NEW YORK (AP) -The rat-a-tat-tat of drills echoed from the new ballpark being built across the street from Yankee Stadium, site of so many triumphs. There was no evidence - not just yet - that they were digging a grave for the current occupant of the manager's chair.
Listening to George Steinbrenner's threat last weekend, Joe Torre had committed his seventh deadly sin in a row, failing yet again to fulfill the owner's insatiable appetite for championship No. 27.
In the bowels of the old stadium, scheduled for extinction a year hence, the detritus of another season gone sour was being cleared Tuesday, a day after Torre's 12th season ended in a first-round loss to Cleveland. The unwanted memory, however, could not be purged.
So now the clock ticks on Torre, a genius when he led the pinstripes to four World Series titles in his first five seasons, but a less-sacred sorcerer these days.
Last year, Steinbrenner left open the possibility of an execution for 2 1/2 days following the final out against Detroit before issuing a stay. He may not be able to restrain his bloodlust this year.
That said, Steinbrenner would be a fool to let Torre go.
A long time ago, Steinbrenner said the biggest mistake he ever made was to let Reggie Jackson depart for the golden sunshine of the California Angels. This would top that faux pas.
The guess here is if Torre departs, other key components of the Yankees leave, too.
Mariano Rivera, who closed out so many October victories past, is unsigned and willing to consider other clubs. Jorge Posada, called the backbone of the team by Doug Mientkiewicz, also can become a free agent. Andy Pettitte, the Yankees' Game 2 postseason pitcher of choice, has an option to stay or depart.
Then there is Alex Rodriguez. The Yankees like to consider themselves a power for the ages, and in this era A-Rod certainly has been Alexander the Great. The opt-out clause allowing him to scuttle the final three seasons of his record $252 million, 10-year contract has been widely discussed.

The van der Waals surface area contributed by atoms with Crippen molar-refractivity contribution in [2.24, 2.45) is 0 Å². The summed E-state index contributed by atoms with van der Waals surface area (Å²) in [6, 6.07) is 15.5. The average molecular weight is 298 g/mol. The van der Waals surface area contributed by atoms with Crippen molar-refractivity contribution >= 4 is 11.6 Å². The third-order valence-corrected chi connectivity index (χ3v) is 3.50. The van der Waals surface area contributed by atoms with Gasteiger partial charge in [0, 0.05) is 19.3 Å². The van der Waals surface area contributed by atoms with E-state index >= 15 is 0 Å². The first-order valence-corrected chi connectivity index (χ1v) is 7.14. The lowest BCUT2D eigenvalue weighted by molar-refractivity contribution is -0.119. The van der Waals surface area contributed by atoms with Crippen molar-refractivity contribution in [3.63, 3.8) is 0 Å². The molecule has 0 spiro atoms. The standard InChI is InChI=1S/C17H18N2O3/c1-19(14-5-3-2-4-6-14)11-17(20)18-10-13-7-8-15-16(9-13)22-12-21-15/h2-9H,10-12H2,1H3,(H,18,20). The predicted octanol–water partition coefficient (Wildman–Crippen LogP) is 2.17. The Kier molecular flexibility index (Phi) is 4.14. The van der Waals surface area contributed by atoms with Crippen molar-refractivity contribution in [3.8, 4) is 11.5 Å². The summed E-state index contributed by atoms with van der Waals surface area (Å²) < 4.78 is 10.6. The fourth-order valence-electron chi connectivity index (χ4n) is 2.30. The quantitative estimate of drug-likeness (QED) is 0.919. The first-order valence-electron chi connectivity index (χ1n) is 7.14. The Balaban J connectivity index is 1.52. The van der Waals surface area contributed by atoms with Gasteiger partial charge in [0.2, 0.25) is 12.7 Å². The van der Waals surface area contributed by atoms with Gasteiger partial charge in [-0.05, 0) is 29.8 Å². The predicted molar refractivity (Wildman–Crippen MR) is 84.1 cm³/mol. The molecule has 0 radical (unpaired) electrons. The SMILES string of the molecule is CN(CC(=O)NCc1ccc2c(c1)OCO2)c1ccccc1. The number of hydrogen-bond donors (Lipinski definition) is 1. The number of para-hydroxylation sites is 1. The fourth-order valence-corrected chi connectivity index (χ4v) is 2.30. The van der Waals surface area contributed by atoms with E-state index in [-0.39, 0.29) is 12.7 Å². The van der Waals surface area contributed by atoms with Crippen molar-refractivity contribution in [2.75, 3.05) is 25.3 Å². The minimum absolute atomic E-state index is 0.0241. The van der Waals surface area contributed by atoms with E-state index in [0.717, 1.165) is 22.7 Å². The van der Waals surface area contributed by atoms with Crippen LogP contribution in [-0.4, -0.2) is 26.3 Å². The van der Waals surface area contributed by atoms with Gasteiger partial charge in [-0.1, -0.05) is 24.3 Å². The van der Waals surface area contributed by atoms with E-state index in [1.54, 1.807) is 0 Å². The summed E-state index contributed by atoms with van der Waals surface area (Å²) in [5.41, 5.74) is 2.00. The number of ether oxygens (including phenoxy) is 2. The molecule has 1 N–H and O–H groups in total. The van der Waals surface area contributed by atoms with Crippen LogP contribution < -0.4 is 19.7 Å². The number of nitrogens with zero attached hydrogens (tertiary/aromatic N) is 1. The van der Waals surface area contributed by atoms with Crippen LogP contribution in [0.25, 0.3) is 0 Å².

With avaricious agent Scott Boras at the helm, perhaps he would seek $300 million over nine or 10 years from his next employer, who could cash in on A-Rod's pursuit of Barry Bonds' home-run record - or maybe even his assault on the 900 or 1,000 barrier a decade from now.
The Yankees probably want all of the core back, and Torre could be the link. He fits these Yankees like an old, comfy sofa.
But Don Mattingly's coronation as Torre's successor could occur any day now. Or perhaps New York will crown Joe Girardi, a class player, a standup guy and a Manager of the Year with the Florida Marlins in 2006. Maybe even Tony La Russa, whose World Series titles with Oakland and St. Louis give him the type of pedigree preferred by Steinbrenner.
However, all would start with question marks.
Would Mattingly be an imitation of Torre without the authority of managerial success? Would Girardi be wrapped too tight? Would La Russa's controlling demeanor work in a ballpark where guiding a team through the uncontrolled is the manager's primary task?
Player after player has said in recent days he would run through brick, through fences - perhaps through the old stadium's curtain wall itself - on Torre's behalf. He became not only their guide through the labyrinth of New York and the shroud over their fishbowl in the Bronx, but a father figure and a shrink. He teaches but does not deprecate - at least publicly.
Torre relieves pressure, like a hole allowing steam to vent from a volcano. Without Torre, Mount Steiny would have erupted more frequently and furiously.
When needed, he prods. Mientkiewicz's eyes still had disbelief when he described the scolding from Torre in Toronto last spring that snapped the team out of its 21-29 start, one that Mientkiewicz said startled veterans with its ferocity.
When Steinbrenner speaks with his sons and lieutenants, he should forget his frustration and focus on the future.
Looking back: The Yankees have made the postseason every year under Torre.
Looking ahead: He remains the best choice to lead them in 2008.

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